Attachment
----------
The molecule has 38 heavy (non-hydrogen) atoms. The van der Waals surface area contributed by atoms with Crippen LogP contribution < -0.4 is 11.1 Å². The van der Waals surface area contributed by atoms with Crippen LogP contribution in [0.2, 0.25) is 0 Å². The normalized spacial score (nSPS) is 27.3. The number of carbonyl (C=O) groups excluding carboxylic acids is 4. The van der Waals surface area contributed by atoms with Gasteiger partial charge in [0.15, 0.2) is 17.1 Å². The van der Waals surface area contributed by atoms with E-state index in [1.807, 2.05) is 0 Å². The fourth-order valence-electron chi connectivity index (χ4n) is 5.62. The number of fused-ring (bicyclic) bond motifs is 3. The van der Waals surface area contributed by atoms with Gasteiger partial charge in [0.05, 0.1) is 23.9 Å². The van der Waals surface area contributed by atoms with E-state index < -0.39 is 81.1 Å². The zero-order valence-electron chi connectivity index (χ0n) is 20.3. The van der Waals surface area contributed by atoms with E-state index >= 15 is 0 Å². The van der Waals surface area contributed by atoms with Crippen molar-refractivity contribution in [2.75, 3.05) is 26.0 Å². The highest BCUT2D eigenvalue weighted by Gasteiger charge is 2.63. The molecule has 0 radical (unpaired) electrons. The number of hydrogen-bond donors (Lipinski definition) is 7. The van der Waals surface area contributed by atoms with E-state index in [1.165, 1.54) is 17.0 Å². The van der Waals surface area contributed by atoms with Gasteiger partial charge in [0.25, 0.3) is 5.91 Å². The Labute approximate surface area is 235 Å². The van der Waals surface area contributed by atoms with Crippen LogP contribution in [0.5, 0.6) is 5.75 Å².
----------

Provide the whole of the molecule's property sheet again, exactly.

The molecule has 38 heavy (non-hydrogen) atoms. The van der Waals surface area contributed by atoms with Crippen LogP contribution < -0.4 is 11.1 Å². The van der Waals surface area contributed by atoms with Crippen LogP contribution in [0.2, 0.25) is 0 Å². The normalized spacial score (nSPS) is 27.3. The number of carbonyl (C=O) groups excluding carboxylic acids is 4. The van der Waals surface area contributed by atoms with Gasteiger partial charge in [0.15, 0.2) is 17.1 Å². The van der Waals surface area contributed by atoms with E-state index in [1.807, 2.05) is 0 Å². The fourth-order valence-electron chi connectivity index (χ4n) is 5.62. The number of fused-ring (bicyclic) bond motifs is 3. The van der Waals surface area contributed by atoms with Gasteiger partial charge in [0.05, 0.1) is 23.9 Å². The van der Waals surface area contributed by atoms with E-state index < -0.39 is 81.1 Å². The zero-order valence-electron chi connectivity index (χ0n) is 20.3. The van der Waals surface area contributed by atoms with E-state index >= 15 is 0 Å². The van der Waals surface area contributed by atoms with Crippen molar-refractivity contribution in [2.75, 3.05) is 26.0 Å². The highest BCUT2D eigenvalue weighted by Gasteiger charge is 2.63. The molecule has 0 radical (unpaired) electrons. The number of hydrogen-bond donors (Lipinski definition) is 7. The van der Waals surface area contributed by atoms with E-state index in [1.165, 1.54) is 17.0 Å². The van der Waals surface area contributed by atoms with Gasteiger partial charge in [0.25, 0.3) is 5.91 Å². The Labute approximate surface area is 235 Å². The van der Waals surface area contributed by atoms with Crippen LogP contribution in [0.5, 0.6) is 5.75 Å².